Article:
In 10 years I will have 10 more years of experience working for an agency that puts quality and service first. I will have built valuable connections and skills that will continue propelling me forward. I love where I live and I love what I do, and I hope to be lucky enough to continue here as a public servant for many more years!

 

 

Where Are They Now? Former ICMA Co-Communications Chair Brittany Bennett

brittany photo

1. What was your favorite part of being an ICMA Officer?

I enjoyed the camaraderie of working with the fellow officers (we had a great group of smart, fun people) and planning events.

2. Where are you working now and what are your responsibilities?

I started working at [self-help.org] Self-Help in Durham after graduating from the MPA program as the Development, Policy and Impact Associate. I do a lot of reporting to government and private funders, manage compliance for a couple of government programs we use, and help with some of our fundraising. I also get to work on special projects, such as facilitating a working group that’s exploring ways we can better engage with Historically Black Colleges and Universities (HBCUs) and working on an internal initiative around race and criminal justice issues.

3. What part of your ICMA experience have you applied to your current job?

I’ve been able to use the teamwork and discussion facilitation skills that were honed as an ICMA officer. The experience of leading my peers was really valuable in giving me the confidence to do so in my current job.

4. What advice would you give to current MPA students that you wish someone had told you?

I’d say don’t worry about being prepared for a job. You have more skills and are learning more than you realize.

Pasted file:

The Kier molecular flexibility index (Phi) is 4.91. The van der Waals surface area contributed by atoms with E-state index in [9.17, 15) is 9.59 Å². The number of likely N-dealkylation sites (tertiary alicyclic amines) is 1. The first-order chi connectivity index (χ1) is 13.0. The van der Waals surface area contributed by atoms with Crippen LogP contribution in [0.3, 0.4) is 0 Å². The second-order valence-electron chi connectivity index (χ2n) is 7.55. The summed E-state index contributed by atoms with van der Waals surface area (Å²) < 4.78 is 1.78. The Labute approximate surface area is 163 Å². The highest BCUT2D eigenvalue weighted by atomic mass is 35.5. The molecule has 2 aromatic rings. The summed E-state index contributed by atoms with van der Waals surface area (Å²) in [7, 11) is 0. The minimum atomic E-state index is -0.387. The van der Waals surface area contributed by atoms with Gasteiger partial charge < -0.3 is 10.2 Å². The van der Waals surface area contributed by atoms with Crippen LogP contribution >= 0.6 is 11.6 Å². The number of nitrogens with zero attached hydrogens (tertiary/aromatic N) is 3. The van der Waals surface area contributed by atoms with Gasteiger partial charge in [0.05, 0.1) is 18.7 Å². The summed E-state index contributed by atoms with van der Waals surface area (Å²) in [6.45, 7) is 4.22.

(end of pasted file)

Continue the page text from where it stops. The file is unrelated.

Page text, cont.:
5. Where do you see yourself in 10 years?

I see myself continuing to do work that provides opportunities and makes communities great for everyone in them.

 

Beep, Beep: Driver Safety School with the Hillsborough Police Department

By Stephanie Olson

Police Training Photo

Me out on the course!

I have admired the work police officers do since I was young. Two of my cousins serve their communities in the police force, so naturally I grew up thinking police officers were the coolest. When I heard about the opportunity to volunteer with the Hillsborough Police Department, I jumped at the chance to show my appreciation to a community of professionals who give so much of themselves to keep our communities safe. Plus, I was going to get to spend a day with friends watching cars speed through a track of obstacles—what a fun way to spend a Friday!

The driver safety course is a yearly training opportunity organized by Hillsborough’s town manager, Eric Peterson. During the all-day training, driving instructors teach police officers how to safely handle their vehicles. Our day started off with officers pushing their cars to the limit, learning to recognize the signs of losing vehicle control. Next, distractions—like inflatable deer, stoplights, and a even a remote-controlled dog!—were added to the course to test officers’ decision making abilities while driving. Finally, officers responded to a dispatch, which added an extra layer of complications and helped officers recognize their limits and how to safely respond to emergencies.

Before the police driver training, I never knew the challenges officers face while patrolling in their vehicles. During our lunch break, one of the officers took me out on the course, explaining all of the devices he has to pay attention to in his car when responding to emergencies. There’s a camera, laptop, radio speaker, hand-held radio, and siren switches on top of all of the typical car parts. I’m sure I’m missing something; I was overwhelmed just hearing about all of the car’s gadgets!

Police officers spend a majority of their time in police cars, patrolling and sometimes engaging in car chases. Driver training courses like this one can save cities money on insurance policies, decrease officer-involved driving accidents, and even save lives. After witnessing this training, there is no way I can deny its importance. This is why I encourage MPA students—future community leaders—to get involved in unique experiences like this to learn first-hand what best practices look like.

To top off my awesome day, I got a chance to take a spin around the course! While my instructor was great, I think it’s safe to say being a police officer is not in my future. On behalf of the UNC MPA program, I want to thank Eric Peterson and the Hillsborough Police Department for such a fun and insightful day. And also, a huge thank you to ICMA for providing students with opportunities like this to learn from our community leaders.